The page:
Does company policy override a previous contract?

UPDATED: Sep 30, 2022

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Does company policy override a previous contract?

Yesterday I submitted my resignation giving a 2 week notice to my employer.

Understandably, they asked me to leave immediately. They are not paying the 2 weeks notice even though I am a salary manager which is not a legal matter but only bad business practice. That is not the issue I have but rather sets a scene for what type of business they are practicing. The real issue is the lack of payout of vacation time. I was on-boarded with

Asked on February 23, 2016 under Employment Labor Law, Indiana


SJZ, Member, New York Bar / FreeAdvice Contributing Attorney

Answered 6 years ago | Contributor

In your state, only accrued or earned vacation time must be paid out upon termination of employment. Vacation time which was not accrued is not required to be paid, which means that they are not legally obligated to pay out vacation "gifted" to you when you started, but which you did not earn over time by dint of the weeks or months you worked. Moreover, offer letters rarely are considered to create enforceable contracts--they are most often much more in the nature of summary of what you are expected to get than a contract. While you may wish to consult with an employment law attorney, bringing with a copy of the offer letter for him/her to review, for a definitive answer taking in all the particularities of your situation, as a general matter, based on what you write, they do not appear to have to pay out the vacation time.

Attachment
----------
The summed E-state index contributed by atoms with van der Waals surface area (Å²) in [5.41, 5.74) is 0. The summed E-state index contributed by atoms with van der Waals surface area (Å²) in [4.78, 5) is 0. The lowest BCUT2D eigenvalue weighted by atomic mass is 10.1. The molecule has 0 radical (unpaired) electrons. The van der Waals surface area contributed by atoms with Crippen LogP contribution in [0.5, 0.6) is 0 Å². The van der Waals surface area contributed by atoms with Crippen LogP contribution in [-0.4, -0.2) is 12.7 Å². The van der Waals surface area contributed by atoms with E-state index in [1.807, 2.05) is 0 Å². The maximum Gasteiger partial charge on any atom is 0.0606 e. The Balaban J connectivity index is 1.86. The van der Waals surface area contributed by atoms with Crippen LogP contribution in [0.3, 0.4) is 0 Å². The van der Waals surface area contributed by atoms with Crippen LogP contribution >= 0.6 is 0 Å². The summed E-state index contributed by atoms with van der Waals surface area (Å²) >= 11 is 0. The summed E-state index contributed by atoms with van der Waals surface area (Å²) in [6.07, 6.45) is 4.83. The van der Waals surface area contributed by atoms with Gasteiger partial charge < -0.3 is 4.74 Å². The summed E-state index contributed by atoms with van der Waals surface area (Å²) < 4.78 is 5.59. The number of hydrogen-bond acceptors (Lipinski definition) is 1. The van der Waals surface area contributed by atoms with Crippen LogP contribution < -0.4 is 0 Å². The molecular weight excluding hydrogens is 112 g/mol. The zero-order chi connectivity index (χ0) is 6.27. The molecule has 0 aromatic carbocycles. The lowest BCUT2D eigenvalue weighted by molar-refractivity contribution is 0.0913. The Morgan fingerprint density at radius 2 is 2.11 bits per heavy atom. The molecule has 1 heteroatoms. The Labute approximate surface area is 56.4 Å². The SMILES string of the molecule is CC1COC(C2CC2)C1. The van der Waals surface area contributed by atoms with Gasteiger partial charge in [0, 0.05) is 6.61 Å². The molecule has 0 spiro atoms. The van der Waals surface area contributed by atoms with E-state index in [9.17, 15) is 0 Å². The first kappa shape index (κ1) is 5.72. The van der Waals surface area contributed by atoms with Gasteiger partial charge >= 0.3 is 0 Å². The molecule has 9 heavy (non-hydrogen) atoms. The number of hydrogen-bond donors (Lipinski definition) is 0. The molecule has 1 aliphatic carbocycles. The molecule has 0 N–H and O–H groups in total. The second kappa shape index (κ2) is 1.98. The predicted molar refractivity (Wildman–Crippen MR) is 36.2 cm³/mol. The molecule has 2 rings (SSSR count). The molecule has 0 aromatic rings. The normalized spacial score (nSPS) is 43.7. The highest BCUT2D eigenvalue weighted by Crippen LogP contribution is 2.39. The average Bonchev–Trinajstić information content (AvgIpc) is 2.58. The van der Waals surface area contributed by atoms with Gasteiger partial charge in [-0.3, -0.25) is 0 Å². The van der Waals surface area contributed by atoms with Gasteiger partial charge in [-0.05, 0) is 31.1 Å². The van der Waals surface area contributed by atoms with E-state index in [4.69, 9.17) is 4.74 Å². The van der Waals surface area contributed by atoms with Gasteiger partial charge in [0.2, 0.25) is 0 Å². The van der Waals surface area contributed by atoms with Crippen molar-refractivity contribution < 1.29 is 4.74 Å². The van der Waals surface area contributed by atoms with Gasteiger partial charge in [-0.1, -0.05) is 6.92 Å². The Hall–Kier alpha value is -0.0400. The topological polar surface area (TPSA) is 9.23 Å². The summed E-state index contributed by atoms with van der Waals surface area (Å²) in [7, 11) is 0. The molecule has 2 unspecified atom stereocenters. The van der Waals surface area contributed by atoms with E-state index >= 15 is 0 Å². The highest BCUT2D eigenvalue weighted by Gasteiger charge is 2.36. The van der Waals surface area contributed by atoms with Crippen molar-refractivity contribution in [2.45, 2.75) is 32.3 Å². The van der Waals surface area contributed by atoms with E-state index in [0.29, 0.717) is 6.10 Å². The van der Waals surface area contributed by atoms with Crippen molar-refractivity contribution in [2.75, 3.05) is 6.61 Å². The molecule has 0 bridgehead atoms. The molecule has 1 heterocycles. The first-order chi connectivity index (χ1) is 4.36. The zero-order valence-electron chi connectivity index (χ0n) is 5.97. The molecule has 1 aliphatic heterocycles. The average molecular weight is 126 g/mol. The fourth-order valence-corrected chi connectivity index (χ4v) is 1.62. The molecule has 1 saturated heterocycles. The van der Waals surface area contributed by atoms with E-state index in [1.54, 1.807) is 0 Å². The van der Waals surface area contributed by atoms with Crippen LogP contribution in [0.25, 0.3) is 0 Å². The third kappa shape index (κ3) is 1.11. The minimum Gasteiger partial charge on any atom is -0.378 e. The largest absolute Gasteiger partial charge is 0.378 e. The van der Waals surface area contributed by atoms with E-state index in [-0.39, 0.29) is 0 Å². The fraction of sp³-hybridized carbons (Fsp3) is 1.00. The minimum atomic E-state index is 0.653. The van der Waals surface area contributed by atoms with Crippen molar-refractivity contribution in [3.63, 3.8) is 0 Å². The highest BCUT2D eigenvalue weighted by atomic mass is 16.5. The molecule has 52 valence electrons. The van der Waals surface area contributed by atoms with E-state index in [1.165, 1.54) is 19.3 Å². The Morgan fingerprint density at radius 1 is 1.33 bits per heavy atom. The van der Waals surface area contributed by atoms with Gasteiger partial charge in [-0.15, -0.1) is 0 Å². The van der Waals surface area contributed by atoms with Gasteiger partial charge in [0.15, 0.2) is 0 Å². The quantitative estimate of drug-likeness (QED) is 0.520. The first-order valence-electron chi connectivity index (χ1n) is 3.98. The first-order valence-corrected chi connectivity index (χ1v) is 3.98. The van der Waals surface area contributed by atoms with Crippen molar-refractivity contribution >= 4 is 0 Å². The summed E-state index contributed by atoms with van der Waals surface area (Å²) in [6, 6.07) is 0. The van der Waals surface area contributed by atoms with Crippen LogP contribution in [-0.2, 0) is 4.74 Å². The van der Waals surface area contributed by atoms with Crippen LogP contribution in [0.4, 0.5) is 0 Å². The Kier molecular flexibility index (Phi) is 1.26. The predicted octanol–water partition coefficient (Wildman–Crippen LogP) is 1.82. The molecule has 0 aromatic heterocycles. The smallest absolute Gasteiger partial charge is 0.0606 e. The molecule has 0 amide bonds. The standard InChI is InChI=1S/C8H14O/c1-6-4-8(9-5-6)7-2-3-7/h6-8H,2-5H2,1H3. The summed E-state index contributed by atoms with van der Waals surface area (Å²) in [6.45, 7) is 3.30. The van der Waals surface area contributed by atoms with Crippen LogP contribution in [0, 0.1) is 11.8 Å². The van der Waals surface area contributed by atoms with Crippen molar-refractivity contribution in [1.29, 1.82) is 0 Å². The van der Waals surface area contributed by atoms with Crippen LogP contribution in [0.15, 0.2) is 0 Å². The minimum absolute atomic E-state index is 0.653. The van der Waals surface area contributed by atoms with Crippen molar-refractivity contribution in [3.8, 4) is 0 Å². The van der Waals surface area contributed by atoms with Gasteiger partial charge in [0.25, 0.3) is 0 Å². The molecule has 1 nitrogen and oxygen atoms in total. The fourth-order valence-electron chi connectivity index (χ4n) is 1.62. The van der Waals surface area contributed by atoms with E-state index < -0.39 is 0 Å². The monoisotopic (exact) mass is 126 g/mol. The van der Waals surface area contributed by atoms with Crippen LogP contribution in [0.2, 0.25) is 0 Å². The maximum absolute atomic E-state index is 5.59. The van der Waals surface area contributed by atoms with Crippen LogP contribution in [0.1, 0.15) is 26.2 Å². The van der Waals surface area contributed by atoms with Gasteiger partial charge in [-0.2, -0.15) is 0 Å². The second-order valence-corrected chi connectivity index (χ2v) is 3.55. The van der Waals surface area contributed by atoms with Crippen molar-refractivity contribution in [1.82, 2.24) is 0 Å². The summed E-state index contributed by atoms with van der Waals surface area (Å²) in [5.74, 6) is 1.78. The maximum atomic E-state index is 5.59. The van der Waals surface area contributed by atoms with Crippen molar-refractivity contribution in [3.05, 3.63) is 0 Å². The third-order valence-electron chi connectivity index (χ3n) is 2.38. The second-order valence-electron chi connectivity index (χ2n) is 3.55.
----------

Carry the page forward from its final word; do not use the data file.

IMPORTANT NOTICE: The Answer(s) provided above are for general information only. The attorney providing the answer was not serving as the attorney for the person submitting the question or in any attorney-client relationship with such person. Laws may vary from state to state, and sometimes change. Tiny variations in the facts, or a fact not set forth in a question, often can change a legal outcome or an attorney's conclusion. Although has verified the attorney was admitted to practice law in at least one jurisdiction, he or she may not be authorized to practice law in the jurisdiction referred to in the question, nor is he or she necessarily experienced in the area of the law involved. Unlike the information in the Answer(s) above, upon which you should NOT rely, for personal advice you can rely upon we suggest you retain an attorney to represent you.

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